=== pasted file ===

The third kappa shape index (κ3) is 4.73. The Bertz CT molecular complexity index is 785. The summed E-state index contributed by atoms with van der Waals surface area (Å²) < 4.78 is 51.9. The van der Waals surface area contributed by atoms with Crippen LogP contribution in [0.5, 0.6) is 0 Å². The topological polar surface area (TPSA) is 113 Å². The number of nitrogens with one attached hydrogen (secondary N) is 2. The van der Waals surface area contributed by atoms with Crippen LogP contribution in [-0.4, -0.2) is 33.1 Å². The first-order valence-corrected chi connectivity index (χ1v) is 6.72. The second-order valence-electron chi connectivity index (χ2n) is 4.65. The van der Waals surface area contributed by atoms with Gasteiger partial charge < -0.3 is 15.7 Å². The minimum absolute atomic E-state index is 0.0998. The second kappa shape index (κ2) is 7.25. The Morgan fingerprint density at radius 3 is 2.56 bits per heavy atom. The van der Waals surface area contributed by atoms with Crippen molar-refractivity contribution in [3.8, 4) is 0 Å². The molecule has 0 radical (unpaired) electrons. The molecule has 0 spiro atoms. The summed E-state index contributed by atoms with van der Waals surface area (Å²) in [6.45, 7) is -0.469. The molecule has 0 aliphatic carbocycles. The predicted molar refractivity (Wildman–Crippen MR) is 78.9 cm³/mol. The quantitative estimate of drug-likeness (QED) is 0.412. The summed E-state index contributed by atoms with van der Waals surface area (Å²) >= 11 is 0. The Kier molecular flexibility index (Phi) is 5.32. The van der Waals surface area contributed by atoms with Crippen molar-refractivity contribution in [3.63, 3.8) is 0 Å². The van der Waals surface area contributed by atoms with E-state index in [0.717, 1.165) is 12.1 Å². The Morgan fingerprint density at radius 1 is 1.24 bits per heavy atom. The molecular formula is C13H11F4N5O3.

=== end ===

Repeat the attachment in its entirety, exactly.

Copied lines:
The third kappa shape index (κ3) is 4.73. The Bertz CT molecular complexity index is 785. The summed E-state index contributed by atoms with van der Waals surface area (Å²) < 4.78 is 51.9. The van der Waals surface area contributed by atoms with Crippen LogP contribution in [0.5, 0.6) is 0 Å². The topological polar surface area (TPSA) is 113 Å². The number of nitrogens with one attached hydrogen (secondary N) is 2. The van der Waals surface area contributed by atoms with Crippen LogP contribution in [-0.4, -0.2) is 33.1 Å². The first-order valence-corrected chi connectivity index (χ1v) is 6.72. The second-order valence-electron chi connectivity index (χ2n) is 4.65. The van der Waals surface area contributed by atoms with Gasteiger partial charge < -0.3 is 15.7 Å². The minimum absolute atomic E-state index is 0.0998. The second kappa shape index (κ2) is 7.25. The Morgan fingerprint density at radius 3 is 2.56 bits per heavy atom. The van der Waals surface area contributed by atoms with Crippen molar-refractivity contribution in [3.8, 4) is 0 Å². The molecule has 0 radical (unpaired) electrons. The molecule has 0 spiro atoms. The summed E-state index contributed by atoms with van der Waals surface area (Å²) in [6.45, 7) is -0.469. The molecule has 0 aliphatic carbocycles. The predicted molar refractivity (Wildman–Crippen MR) is 78.9 cm³/mol. The quantitative estimate of drug-likeness (QED) is 0.412. The summed E-state index contributed by atoms with van der Waals surface area (Å²) >= 11 is 0. The Kier molecular flexibility index (Phi) is 5.32. The van der Waals surface area contributed by atoms with Crippen molar-refractivity contribution in [3.63, 3.8) is 0 Å². The van der Waals surface area contributed by atoms with E-state index in [0.717, 1.165) is 12.1 Å². The Morgan fingerprint density at radius 1 is 1.24 bits per heavy atom. The molecular formula is C13H11F4N5O3.